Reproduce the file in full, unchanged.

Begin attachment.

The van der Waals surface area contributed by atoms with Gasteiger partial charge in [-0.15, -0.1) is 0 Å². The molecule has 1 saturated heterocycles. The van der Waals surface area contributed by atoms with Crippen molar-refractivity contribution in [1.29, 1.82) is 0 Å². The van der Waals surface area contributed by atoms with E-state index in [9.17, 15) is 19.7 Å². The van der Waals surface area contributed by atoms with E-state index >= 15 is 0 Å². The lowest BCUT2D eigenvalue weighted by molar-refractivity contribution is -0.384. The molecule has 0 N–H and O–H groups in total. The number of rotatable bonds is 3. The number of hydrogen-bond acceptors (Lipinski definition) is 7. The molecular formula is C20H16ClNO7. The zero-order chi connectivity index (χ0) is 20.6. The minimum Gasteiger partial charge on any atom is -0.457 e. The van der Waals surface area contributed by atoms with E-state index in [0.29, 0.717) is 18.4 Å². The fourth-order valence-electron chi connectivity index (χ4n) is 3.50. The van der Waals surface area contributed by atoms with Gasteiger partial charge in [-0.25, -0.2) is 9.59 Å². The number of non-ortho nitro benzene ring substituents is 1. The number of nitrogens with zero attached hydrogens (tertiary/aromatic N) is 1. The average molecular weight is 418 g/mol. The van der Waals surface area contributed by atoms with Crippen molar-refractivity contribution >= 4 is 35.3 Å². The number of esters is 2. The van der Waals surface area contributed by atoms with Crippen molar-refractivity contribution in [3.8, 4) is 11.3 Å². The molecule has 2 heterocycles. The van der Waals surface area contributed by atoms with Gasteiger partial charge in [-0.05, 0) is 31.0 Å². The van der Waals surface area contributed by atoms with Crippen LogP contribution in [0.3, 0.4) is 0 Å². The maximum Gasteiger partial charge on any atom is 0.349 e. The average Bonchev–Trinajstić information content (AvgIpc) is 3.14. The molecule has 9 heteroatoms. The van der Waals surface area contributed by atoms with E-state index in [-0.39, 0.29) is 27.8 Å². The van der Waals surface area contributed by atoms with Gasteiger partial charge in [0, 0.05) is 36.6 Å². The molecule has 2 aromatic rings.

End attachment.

The van der Waals surface area contributed by atoms with Gasteiger partial charge in [-0.15, -0.1) is 0 Å². The molecule has 1 saturated heterocycles. The van der Waals surface area contributed by atoms with Crippen molar-refractivity contribution in [1.29, 1.82) is 0 Å². The van der Waals surface area contributed by atoms with E-state index in [9.17, 15) is 19.7 Å². The van der Waals surface area contributed by atoms with E-state index >= 15 is 0 Å². The lowest BCUT2D eigenvalue weighted by molar-refractivity contribution is -0.384. The molecule has 0 N–H and O–H groups in total. The number of rotatable bonds is 3. The number of hydrogen-bond acceptors (Lipinski definition) is 7. The molecular formula is C20H16ClNO7. The zero-order chi connectivity index (χ0) is 20.6. The minimum Gasteiger partial charge on any atom is -0.457 e. The van der Waals surface area contributed by atoms with E-state index in [0.29, 0.717) is 18.4 Å². The fourth-order valence-electron chi connectivity index (χ4n) is 3.50. The van der Waals surface area contributed by atoms with Gasteiger partial charge in [-0.25, -0.2) is 9.59 Å². The number of non-ortho nitro benzene ring substituents is 1. The number of nitrogens with zero attached hydrogens (tertiary/aromatic N) is 1. The average molecular weight is 418 g/mol. The van der Waals surface area contributed by atoms with Crippen molar-refractivity contribution >= 4 is 35.3 Å². The number of esters is 2. The van der Waals surface area contributed by atoms with Crippen molar-refractivity contribution in [3.8, 4) is 11.3 Å². The molecule has 2 heterocycles. The van der Waals surface area contributed by atoms with Gasteiger partial charge in [-0.05, 0) is 31.0 Å². The van der Waals surface area contributed by atoms with Crippen LogP contribution in [0.3, 0.4) is 0 Å². The maximum Gasteiger partial charge on any atom is 0.349 e. The average Bonchev–Trinajstić information content (AvgIpc) is 3.14. The molecule has 9 heteroatoms. The van der Waals surface area contributed by atoms with E-state index in [-0.39, 0.29) is 27.8 Å². The van der Waals surface area contributed by atoms with Gasteiger partial charge in [0, 0.05) is 36.6 Å². The molecule has 2 aromatic rings.